Woodstock '94, Part One
Blind Melon - Joe Cocker - The Cranberries
August 13-14, 1994
First Appeared in The Music Box, November 1994, Volume 1, #5
Written by John Metzger
Woodstock ‘94 proved to be a mixed bag, which isn't surprising, considering that it was a random conglomerate of music, commercialism, and people that severely lacked a unique identity. Not that it was all bad. Some of the music smoked with an intensity that is rarely seen. Unfortunately, this went unnoticed by the press who was more enthralled with the scene itself, and this only added to the pressure on the attendees to behave in a manner similar to those spectators at the original Woodstock.
Joe Cocker kicked off the first "official" day of the festival (August 13) with an uneven set of old and new songs, which included a cover of the Leave Your Hat On that rivaled versions performed by Merl Saunders. Naturally, Cocker also performed The Letter as well as a perfect and very inspired With a Little Help from My Friends. Surprisingly, these didn't end his set, and he returned to the stage to blast out a bluesy Cry Me A River and a very sweet You Are So Beautiful.
The Cranberries was truly awful. The backing music was adequate, but the vocals were just horrendous.
Blind Melon -- while trashed by many critics -- delivered one of the best performances of the festival. Its high energy set reached out and drew the home viewer into the emotion of the happening in Upstate New York. The music blasted out by Blind Melon seemed carefully calculated to take the listener on a psychedelic journey as well as make a statement about the festival and those in attendance. Indeed, everything seemed to click for the band during a newer song called Soup as singer Shannon Hoon began to escape from this world into a state of higher consciousness by chanting "And now I'll close my eyes really, really tight and I'll make you all go away, make you all go away, make you all go away." Singing the frustrations and pain of a generation, Hoon added, "Well I'll pull the trigger, and make it all go away."
Between songs, Hoon made numerous social and political observations. At one point, he commented, "They're [the media] telling me you all have really distorted behavior. Well for $135 a ticket you should be able to distort whatever it is you want to distort!" Blind Melon continued its journey through the vortex as Hoon's surroundings began to alter and melt through the strange song Wilt. The set peaked during the pairing of No Rain and Time. Hoon and company seemed to lose total grasp of reality and sanity as Hoon sang the slightly altered lyrics, "All I can do is read a book to stay awake. It rips my life away, but it's a great escape (and every one of you people need it!). All I can say is that my life is pretty lame, but I got this fucked up point of view from all of you!" All hell broke loose during a blistering Time, and the band spun faster and faster through the cosmic wormhole before crashing through the other side. Hoon turned this into a statement as well, chanting "Who do you think controls you?" as a wake-up call to a generation. Did the audience get it? It certainly didn't appear so. While there should have been "500,000 fed up faces", all anyone seemed to see was the "pretty pretty colors" about which Hoon chanted.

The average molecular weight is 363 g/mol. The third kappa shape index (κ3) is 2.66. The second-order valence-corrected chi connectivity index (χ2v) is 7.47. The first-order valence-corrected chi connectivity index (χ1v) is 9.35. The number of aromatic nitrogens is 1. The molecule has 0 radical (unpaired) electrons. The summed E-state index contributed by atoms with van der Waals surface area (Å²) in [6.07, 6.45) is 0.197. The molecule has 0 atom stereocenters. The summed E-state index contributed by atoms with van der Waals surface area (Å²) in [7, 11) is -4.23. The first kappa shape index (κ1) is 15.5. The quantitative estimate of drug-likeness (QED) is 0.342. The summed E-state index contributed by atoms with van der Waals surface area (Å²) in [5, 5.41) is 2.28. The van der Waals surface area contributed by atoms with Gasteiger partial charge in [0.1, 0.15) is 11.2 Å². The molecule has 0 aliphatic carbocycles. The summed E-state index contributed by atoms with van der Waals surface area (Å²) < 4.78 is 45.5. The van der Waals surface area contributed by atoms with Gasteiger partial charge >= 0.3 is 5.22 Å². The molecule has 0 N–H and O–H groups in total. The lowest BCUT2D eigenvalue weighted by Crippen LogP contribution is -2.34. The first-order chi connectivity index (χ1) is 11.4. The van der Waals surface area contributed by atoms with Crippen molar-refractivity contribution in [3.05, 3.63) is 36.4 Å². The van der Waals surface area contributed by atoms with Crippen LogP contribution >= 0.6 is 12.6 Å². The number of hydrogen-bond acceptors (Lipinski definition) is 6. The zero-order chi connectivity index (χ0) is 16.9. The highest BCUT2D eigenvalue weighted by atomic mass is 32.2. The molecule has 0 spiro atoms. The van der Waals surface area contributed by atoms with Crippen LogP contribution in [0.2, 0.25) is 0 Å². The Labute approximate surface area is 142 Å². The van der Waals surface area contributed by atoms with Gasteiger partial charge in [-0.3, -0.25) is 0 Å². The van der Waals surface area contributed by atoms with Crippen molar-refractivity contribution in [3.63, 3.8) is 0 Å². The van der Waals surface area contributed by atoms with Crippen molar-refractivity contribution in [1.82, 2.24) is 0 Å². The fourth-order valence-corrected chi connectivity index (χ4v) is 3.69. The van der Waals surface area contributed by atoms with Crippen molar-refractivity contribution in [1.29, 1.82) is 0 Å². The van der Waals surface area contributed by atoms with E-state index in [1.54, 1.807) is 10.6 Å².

To quote Hoon, "It seems like all that they keep doing is comparing this Woodstock to the last one and all the protests and all the things that surrounded it in 1969. And now in the ‘90s it's hard for us to sing about what's really wrong because there's so many things wrong today. And no one knows where to really start." Amen, Shannon. There are a lot of things wrong today, and it is frustrating. But they aren't going to get better if people don't take a stand that is different from the status quo.
Copyright © 1994 The Music Box